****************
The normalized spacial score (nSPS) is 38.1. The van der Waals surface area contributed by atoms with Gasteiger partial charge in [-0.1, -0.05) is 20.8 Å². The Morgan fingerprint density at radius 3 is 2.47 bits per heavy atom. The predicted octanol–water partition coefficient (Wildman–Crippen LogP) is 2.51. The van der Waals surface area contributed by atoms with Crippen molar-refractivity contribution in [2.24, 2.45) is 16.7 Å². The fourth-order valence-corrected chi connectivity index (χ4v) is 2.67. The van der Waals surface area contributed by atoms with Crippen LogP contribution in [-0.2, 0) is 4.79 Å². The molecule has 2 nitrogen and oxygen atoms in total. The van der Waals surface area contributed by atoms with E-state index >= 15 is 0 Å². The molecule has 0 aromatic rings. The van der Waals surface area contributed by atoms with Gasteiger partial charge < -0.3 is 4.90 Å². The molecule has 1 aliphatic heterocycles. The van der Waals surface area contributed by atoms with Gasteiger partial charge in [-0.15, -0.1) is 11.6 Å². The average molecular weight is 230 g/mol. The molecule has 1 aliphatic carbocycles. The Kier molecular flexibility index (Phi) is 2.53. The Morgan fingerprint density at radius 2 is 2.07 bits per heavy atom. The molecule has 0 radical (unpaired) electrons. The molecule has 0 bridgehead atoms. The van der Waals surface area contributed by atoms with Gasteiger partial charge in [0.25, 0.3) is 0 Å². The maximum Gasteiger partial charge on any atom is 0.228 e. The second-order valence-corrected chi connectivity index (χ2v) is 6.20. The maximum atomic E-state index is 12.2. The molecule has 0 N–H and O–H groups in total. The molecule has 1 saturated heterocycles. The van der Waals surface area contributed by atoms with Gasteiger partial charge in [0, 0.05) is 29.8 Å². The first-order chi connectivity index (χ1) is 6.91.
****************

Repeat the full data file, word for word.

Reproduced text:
The normalized spacial score (nSPS) is 38.1. The van der Waals surface area contributed by atoms with Gasteiger partial charge in [-0.1, -0.05) is 20.8 Å². The Morgan fingerprint density at radius 3 is 2.47 bits per heavy atom. The predicted octanol–water partition coefficient (Wildman–Crippen LogP) is 2.51. The van der Waals surface area contributed by atoms with Crippen molar-refractivity contribution in [2.24, 2.45) is 16.7 Å². The fourth-order valence-corrected chi connectivity index (χ4v) is 2.67. The van der Waals surface area contributed by atoms with Crippen LogP contribution in [-0.2, 0) is 4.79 Å². The molecule has 2 nitrogen and oxygen atoms in total. The van der Waals surface area contributed by atoms with E-state index >= 15 is 0 Å². The molecule has 0 aromatic rings. The van der Waals surface area contributed by atoms with Gasteiger partial charge < -0.3 is 4.90 Å². The molecule has 1 aliphatic heterocycles. The van der Waals surface area contributed by atoms with Gasteiger partial charge in [-0.15, -0.1) is 11.6 Å². The average molecular weight is 230 g/mol. The molecule has 1 aliphatic carbocycles. The Kier molecular flexibility index (Phi) is 2.53. The Morgan fingerprint density at radius 2 is 2.07 bits per heavy atom. The molecule has 0 radical (unpaired) electrons. The molecule has 0 bridgehead atoms. The van der Waals surface area contributed by atoms with Gasteiger partial charge in [0.25, 0.3) is 0 Å². The maximum Gasteiger partial charge on any atom is 0.228 e. The second-order valence-corrected chi connectivity index (χ2v) is 6.20. The maximum atomic E-state index is 12.2. The molecule has 0 N–H and O–H groups in total. The molecule has 1 saturated heterocycles. The van der Waals surface area contributed by atoms with Gasteiger partial charge in [0, 0.05) is 29.8 Å². The first-order chi connectivity index (χ1) is 6.91.